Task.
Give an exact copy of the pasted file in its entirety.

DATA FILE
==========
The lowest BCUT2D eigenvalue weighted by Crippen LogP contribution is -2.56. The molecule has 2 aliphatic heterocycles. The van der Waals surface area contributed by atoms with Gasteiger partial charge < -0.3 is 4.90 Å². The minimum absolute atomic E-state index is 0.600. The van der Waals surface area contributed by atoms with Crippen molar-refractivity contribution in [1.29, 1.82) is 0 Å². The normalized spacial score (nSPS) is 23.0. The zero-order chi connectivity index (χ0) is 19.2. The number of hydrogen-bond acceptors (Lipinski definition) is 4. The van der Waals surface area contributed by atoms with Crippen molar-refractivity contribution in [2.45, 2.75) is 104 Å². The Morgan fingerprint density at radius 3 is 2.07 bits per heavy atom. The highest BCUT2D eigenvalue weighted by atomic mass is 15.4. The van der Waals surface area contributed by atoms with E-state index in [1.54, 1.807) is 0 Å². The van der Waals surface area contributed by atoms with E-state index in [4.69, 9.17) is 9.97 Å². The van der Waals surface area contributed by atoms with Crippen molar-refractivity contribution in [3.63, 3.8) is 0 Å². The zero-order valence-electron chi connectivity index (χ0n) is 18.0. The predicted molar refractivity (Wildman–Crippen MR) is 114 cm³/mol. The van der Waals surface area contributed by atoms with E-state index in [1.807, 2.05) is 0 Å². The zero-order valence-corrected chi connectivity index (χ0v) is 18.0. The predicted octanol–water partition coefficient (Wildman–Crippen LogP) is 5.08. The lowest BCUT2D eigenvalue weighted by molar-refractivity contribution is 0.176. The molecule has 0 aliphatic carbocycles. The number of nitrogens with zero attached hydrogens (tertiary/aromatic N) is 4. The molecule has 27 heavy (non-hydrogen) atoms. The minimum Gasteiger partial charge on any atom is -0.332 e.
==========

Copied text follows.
The lowest BCUT2D eigenvalue weighted by Crippen LogP contribution is -2.56. The molecule has 2 aliphatic heterocycles. The van der Waals surface area contributed by atoms with Gasteiger partial charge < -0.3 is 4.90 Å². The minimum absolute atomic E-state index is 0.600. The van der Waals surface area contributed by atoms with Crippen molar-refractivity contribution in [1.29, 1.82) is 0 Å². The normalized spacial score (nSPS) is 23.0. The zero-order chi connectivity index (χ0) is 19.2. The number of hydrogen-bond acceptors (Lipinski definition) is 4. The van der Waals surface area contributed by atoms with Crippen molar-refractivity contribution in [2.45, 2.75) is 104 Å². The Morgan fingerprint density at radius 3 is 2.07 bits per heavy atom. The highest BCUT2D eigenvalue weighted by atomic mass is 15.4. The van der Waals surface area contributed by atoms with E-state index in [1.54, 1.807) is 0 Å². The van der Waals surface area contributed by atoms with E-state index in [4.69, 9.17) is 9.97 Å². The van der Waals surface area contributed by atoms with Crippen molar-refractivity contribution in [3.63, 3.8) is 0 Å². The zero-order valence-electron chi connectivity index (χ0n) is 18.0. The predicted molar refractivity (Wildman–Crippen MR) is 114 cm³/mol. The van der Waals surface area contributed by atoms with E-state index in [1.807, 2.05) is 0 Å². The zero-order valence-corrected chi connectivity index (χ0v) is 18.0. The predicted octanol–water partition coefficient (Wildman–Crippen LogP) is 5.08. The lowest BCUT2D eigenvalue weighted by molar-refractivity contribution is 0.176. The molecule has 0 aliphatic carbocycles. The number of nitrogens with zero attached hydrogens (tertiary/aromatic N) is 4. The molecule has 27 heavy (non-hydrogen) atoms. The minimum Gasteiger partial charge on any atom is -0.332 e.